There's probably no more contentious issue in the city right now other than waste (although I freely admit that I could be wrong). The roll-out of the new carts, the implementation of an adjusted three-stream collection method and the opening of the new organic process plant have all had their stumbling blocks, but to paraphrase an old saying, if you want something done right, register your own bright ideas with city hall through a survey!
The results of that survey, which was conducted earlier this fall, have been collected and collated, and are ready to be sent back out to the city at large to provoke further discussion. In brief, the results of the survey found that people like the idea of waste diversion, but don't like the idea of paying more in property taxes and user fees in order to explore those methods. Shocking, I know.
Wednesday, December 4, 2013
The back and forth over the development of the so-called Lafarge lands in the west end of the city is back to forth with a unanimous vote at council this week approving a revised plan from Silvercreek Park Developments.
Monday, December 2, 2013
As previously reported, a new voter engagement group called GrassRoots Guelph has opened up shop here in the Royal City and they are pursuing a course that assumes there's some fishy accounting at City Hall. In a press release sent out last week, GRG says that they've followed up a petition they sent in to Ontario's Ministry of Municipal Affairs and Housing (MMAH) by having a meeting with ministry representatives, but was it a simple acknowledgement of the petition, or is, as GRG puts it, the beginning of an investigation.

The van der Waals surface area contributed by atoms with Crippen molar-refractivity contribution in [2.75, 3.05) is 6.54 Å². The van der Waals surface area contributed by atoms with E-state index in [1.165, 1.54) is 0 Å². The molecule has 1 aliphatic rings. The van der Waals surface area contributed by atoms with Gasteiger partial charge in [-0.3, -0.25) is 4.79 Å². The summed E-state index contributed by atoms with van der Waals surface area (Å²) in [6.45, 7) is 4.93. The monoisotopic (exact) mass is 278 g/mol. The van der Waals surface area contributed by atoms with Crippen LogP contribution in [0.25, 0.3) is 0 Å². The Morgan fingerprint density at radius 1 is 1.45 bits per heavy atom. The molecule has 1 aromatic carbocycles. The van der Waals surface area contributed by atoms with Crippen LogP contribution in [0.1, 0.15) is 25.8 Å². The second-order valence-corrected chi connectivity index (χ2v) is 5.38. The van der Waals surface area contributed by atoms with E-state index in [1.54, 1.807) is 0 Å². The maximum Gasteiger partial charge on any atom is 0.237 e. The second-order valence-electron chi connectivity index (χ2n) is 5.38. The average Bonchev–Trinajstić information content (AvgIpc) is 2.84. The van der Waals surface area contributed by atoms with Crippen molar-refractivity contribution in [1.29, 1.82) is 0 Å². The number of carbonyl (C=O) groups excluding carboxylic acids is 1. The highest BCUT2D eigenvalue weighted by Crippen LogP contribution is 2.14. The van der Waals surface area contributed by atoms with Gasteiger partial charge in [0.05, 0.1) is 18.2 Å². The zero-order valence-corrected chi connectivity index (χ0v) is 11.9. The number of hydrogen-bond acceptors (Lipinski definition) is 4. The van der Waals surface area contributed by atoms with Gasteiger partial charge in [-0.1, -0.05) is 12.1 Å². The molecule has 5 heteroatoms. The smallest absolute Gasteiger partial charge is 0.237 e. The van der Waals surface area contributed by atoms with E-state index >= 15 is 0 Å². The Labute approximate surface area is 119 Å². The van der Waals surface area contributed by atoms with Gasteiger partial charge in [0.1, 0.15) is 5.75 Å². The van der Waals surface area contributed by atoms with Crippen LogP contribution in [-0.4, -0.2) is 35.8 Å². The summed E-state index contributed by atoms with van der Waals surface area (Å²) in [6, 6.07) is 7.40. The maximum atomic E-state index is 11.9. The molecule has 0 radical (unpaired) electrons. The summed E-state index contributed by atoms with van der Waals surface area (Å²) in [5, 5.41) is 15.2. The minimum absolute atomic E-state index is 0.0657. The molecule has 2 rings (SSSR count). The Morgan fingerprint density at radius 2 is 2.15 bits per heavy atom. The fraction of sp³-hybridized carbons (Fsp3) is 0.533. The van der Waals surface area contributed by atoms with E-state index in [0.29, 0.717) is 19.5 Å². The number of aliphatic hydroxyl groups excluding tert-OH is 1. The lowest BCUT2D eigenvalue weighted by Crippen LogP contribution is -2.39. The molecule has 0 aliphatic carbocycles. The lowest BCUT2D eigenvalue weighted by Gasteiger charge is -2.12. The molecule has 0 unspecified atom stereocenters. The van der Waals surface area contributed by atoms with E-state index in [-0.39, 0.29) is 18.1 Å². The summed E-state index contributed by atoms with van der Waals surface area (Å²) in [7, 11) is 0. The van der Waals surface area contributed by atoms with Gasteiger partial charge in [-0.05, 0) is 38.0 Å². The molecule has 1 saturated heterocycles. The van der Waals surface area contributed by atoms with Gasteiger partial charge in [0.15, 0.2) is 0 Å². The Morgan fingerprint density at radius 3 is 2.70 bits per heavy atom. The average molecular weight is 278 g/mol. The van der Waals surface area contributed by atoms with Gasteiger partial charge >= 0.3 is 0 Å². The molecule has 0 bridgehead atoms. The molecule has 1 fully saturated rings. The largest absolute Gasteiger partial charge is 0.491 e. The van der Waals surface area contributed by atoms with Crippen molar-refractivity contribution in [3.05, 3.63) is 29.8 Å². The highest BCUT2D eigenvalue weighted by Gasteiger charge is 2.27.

Sunday, December 1, 2013
If you live in Guelph, Ontario, the establishment known as The Manor has what you’d call a reputation. On the outside it still looks like the century old mansion that once housed the local brew master and politician George Sleeman, but the inside, for more than three decades, has housed a Gentlemen’s club with an attached hotel where many of the dancers stay. The implication is that the place is seedy, but in the documentary about The Manor, which I finally got the chance to see recently, the eponymous establishment isn’t seedy at all, but home to a colourful cast of characters who happen to be mostly a loving Jewish family engaged in the adult entertainment business.
Saturday, November 30, 2013
Lost in the rush to indict the drivers of Guelph Transit on the whole overtime fracas, is their side of the story. This open letter from the drivers of Guelph Transit has been making the rounds online, including Cam Guthrie's blog and Ian Findlay's blog. I mentioned it on the last edition of "The Guelph Hour" on Beyond the Ballot Box, and I wanted to post it here too. The picutre it paints suggests that the maybe there's bigger operational problems with the city's mass transit service.
Thursday, November 28, 2013
As the budget process heads into the home stretch, it seems that the city has found some extra change in the couch cushions, at least enough to knock down the expected tax burden by about one per cent. As it stands now, the tax increase for 2014 is expected to be 2.37 per cent as opposed to the previously reported 3.36 per cent.
The cut comes courtesy of new figures from the Municipal Property Assessment Corporation (MPAC) and the County of Wellington, and despite the fact that the total operating budget is now $400,000 more than the initial estimate released on November 5th. That's good news for city hall deficit hawks, and good news for the average tax payer, but will all parties be satisfied with an increase that's still more than a full point more than the cost of inflation?